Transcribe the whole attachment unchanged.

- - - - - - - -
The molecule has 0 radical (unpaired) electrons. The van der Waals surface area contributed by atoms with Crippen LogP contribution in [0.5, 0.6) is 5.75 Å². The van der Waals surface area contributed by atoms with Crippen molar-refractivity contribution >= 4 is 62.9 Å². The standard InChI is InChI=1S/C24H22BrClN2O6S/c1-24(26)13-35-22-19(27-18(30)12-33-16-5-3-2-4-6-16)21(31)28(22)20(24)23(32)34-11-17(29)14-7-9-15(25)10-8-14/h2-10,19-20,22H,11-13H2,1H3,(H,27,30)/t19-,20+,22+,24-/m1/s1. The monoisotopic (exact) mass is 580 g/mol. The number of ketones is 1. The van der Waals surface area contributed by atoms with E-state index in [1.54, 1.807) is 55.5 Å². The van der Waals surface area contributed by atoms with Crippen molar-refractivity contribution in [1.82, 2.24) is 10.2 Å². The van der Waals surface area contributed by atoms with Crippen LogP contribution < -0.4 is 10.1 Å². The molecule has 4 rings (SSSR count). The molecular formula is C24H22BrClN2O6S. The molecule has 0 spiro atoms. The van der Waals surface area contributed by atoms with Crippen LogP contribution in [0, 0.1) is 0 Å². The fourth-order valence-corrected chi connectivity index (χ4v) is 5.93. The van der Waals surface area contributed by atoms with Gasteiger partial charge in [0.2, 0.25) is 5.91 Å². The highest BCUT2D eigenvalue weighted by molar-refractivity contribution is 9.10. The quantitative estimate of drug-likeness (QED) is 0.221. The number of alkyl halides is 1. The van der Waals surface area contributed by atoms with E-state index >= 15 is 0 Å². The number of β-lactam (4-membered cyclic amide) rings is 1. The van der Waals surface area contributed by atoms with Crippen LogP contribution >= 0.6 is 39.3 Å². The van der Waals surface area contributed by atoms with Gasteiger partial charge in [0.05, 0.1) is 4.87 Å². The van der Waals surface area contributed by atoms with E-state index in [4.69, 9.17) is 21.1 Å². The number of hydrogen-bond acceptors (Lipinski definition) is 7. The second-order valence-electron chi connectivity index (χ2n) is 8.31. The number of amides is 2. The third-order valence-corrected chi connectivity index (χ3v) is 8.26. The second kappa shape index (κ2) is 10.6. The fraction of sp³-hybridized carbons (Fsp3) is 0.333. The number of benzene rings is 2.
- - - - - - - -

The molecule has 0 radical (unpaired) electrons. The van der Waals surface area contributed by atoms with Crippen LogP contribution in [0.5, 0.6) is 5.75 Å². The van der Waals surface area contributed by atoms with Crippen molar-refractivity contribution >= 4 is 62.9 Å². The standard InChI is InChI=1S/C24H22BrClN2O6S/c1-24(26)13-35-22-19(27-18(30)12-33-16-5-3-2-4-6-16)21(31)28(22)20(24)23(32)34-11-17(29)14-7-9-15(25)10-8-14/h2-10,19-20,22H,11-13H2,1H3,(H,27,30)/t19-,20+,22+,24-/m1/s1. The monoisotopic (exact) mass is 580 g/mol. The number of ketones is 1. The van der Waals surface area contributed by atoms with E-state index in [1.54, 1.807) is 55.5 Å². The van der Waals surface area contributed by atoms with Crippen molar-refractivity contribution in [1.82, 2.24) is 10.2 Å². The van der Waals surface area contributed by atoms with Crippen LogP contribution < -0.4 is 10.1 Å². The molecule has 4 rings (SSSR count). The molecular formula is C24H22BrClN2O6S. The molecule has 0 spiro atoms. The van der Waals surface area contributed by atoms with Crippen LogP contribution in [0, 0.1) is 0 Å². The fourth-order valence-corrected chi connectivity index (χ4v) is 5.93. The van der Waals surface area contributed by atoms with Gasteiger partial charge in [0.2, 0.25) is 5.91 Å². The highest BCUT2D eigenvalue weighted by molar-refractivity contribution is 9.10. The quantitative estimate of drug-likeness (QED) is 0.221. The number of alkyl halides is 1. The van der Waals surface area contributed by atoms with E-state index >= 15 is 0 Å². The number of β-lactam (4-membered cyclic amide) rings is 1. The van der Waals surface area contributed by atoms with Crippen LogP contribution >= 0.6 is 39.3 Å². The van der Waals surface area contributed by atoms with Gasteiger partial charge in [0.05, 0.1) is 4.87 Å². The van der Waals surface area contributed by atoms with E-state index in [4.69, 9.17) is 21.1 Å². The number of hydrogen-bond acceptors (Lipinski definition) is 7. The second-order valence-electron chi connectivity index (χ2n) is 8.31. The number of amides is 2. The third-order valence-corrected chi connectivity index (χ3v) is 8.26. The second kappa shape index (κ2) is 10.6. The fraction of sp³-hybridized carbons (Fsp3) is 0.333. The number of benzene rings is 2.